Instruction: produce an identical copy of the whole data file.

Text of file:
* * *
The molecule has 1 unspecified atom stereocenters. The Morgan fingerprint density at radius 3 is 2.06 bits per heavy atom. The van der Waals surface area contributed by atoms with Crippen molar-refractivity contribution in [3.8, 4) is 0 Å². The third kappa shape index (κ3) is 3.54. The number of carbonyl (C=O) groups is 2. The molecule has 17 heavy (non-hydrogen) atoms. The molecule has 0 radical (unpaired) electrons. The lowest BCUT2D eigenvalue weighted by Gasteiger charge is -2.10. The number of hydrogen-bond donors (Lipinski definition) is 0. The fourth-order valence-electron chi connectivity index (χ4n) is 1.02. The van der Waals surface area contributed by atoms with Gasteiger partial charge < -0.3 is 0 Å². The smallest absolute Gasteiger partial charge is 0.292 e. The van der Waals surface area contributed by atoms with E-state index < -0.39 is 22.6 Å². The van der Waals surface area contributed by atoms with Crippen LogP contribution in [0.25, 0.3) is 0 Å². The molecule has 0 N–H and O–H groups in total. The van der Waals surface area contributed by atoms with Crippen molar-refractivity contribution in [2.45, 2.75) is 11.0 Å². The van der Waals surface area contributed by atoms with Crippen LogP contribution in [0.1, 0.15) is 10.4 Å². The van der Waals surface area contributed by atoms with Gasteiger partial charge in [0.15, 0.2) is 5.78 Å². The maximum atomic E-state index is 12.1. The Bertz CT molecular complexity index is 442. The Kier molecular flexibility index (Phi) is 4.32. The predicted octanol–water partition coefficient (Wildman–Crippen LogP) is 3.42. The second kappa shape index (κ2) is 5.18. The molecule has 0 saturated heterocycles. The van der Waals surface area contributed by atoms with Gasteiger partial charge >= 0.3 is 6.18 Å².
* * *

The molecule has 1 unspecified atom stereocenters. The Morgan fingerprint density at radius 3 is 2.06 bits per heavy atom. The van der Waals surface area contributed by atoms with Crippen molar-refractivity contribution in [3.8, 4) is 0 Å². The third kappa shape index (κ3) is 3.54. The number of carbonyl (C=O) groups is 2. The molecule has 17 heavy (non-hydrogen) atoms. The molecule has 0 radical (unpaired) electrons. The lowest BCUT2D eigenvalue weighted by Gasteiger charge is -2.10. The number of hydrogen-bond donors (Lipinski definition) is 0. The fourth-order valence-electron chi connectivity index (χ4n) is 1.02. The van der Waals surface area contributed by atoms with Gasteiger partial charge < -0.3 is 0 Å². The smallest absolute Gasteiger partial charge is 0.292 e. The van der Waals surface area contributed by atoms with E-state index < -0.39 is 22.6 Å². The van der Waals surface area contributed by atoms with Crippen LogP contribution in [0.25, 0.3) is 0 Å². The molecule has 0 N–H and O–H groups in total. The van der Waals surface area contributed by atoms with Crippen molar-refractivity contribution in [2.45, 2.75) is 11.0 Å². The van der Waals surface area contributed by atoms with Crippen LogP contribution in [0.1, 0.15) is 10.4 Å². The van der Waals surface area contributed by atoms with Gasteiger partial charge in [0.15, 0.2) is 5.78 Å². The maximum atomic E-state index is 12.1. The Bertz CT molecular complexity index is 442. The Kier molecular flexibility index (Phi) is 4.32. The predicted octanol–water partition coefficient (Wildman–Crippen LogP) is 3.42. The second kappa shape index (κ2) is 5.18. The molecule has 0 saturated heterocycles. The van der Waals surface area contributed by atoms with Gasteiger partial charge >= 0.3 is 6.18 Å².